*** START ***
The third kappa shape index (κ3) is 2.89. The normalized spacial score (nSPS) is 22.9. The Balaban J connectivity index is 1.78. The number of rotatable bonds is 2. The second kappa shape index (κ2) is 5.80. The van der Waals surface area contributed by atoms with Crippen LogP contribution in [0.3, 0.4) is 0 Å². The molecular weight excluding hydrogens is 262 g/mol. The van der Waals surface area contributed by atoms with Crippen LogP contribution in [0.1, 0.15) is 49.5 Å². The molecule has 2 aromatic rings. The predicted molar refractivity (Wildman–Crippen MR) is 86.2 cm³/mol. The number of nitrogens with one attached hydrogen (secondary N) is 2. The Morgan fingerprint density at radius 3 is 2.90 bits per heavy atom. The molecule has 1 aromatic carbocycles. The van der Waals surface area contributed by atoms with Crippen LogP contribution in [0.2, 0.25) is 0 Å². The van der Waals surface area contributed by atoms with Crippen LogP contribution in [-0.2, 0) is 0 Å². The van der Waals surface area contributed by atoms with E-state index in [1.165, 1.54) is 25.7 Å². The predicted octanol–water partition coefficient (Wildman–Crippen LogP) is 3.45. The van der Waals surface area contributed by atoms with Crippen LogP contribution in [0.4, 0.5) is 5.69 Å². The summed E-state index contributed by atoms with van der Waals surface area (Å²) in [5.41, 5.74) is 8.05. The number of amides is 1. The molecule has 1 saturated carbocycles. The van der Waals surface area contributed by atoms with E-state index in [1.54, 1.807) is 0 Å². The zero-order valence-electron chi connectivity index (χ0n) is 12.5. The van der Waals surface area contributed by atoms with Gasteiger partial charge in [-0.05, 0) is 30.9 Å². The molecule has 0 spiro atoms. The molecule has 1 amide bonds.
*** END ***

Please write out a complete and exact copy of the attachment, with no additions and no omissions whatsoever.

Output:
The third kappa shape index (κ3) is 2.89. The normalized spacial score (nSPS) is 22.9. The Balaban J connectivity index is 1.78. The number of rotatable bonds is 2. The second kappa shape index (κ2) is 5.80. The van der Waals surface area contributed by atoms with Crippen LogP contribution in [0.3, 0.4) is 0 Å². The molecular weight excluding hydrogens is 262 g/mol. The van der Waals surface area contributed by atoms with Crippen LogP contribution in [0.1, 0.15) is 49.5 Å². The molecule has 2 aromatic rings. The predicted molar refractivity (Wildman–Crippen MR) is 86.2 cm³/mol. The number of nitrogens with one attached hydrogen (secondary N) is 2. The Morgan fingerprint density at radius 3 is 2.90 bits per heavy atom. The molecule has 1 aromatic carbocycles. The van der Waals surface area contributed by atoms with Crippen LogP contribution in [0.2, 0.25) is 0 Å². The van der Waals surface area contributed by atoms with Crippen LogP contribution in [-0.2, 0) is 0 Å². The van der Waals surface area contributed by atoms with E-state index in [1.165, 1.54) is 25.7 Å². The predicted octanol–water partition coefficient (Wildman–Crippen LogP) is 3.45. The van der Waals surface area contributed by atoms with Crippen LogP contribution in [0.4, 0.5) is 5.69 Å². The summed E-state index contributed by atoms with van der Waals surface area (Å²) in [5.41, 5.74) is 8.05. The number of amides is 1. The molecule has 1 saturated carbocycles. The van der Waals surface area contributed by atoms with E-state index in [1.54, 1.807) is 0 Å². The zero-order valence-electron chi connectivity index (χ0n) is 12.5. The van der Waals surface area contributed by atoms with Gasteiger partial charge in [-0.05, 0) is 30.9 Å². The molecule has 0 spiro atoms. The molecule has 1 amide bonds.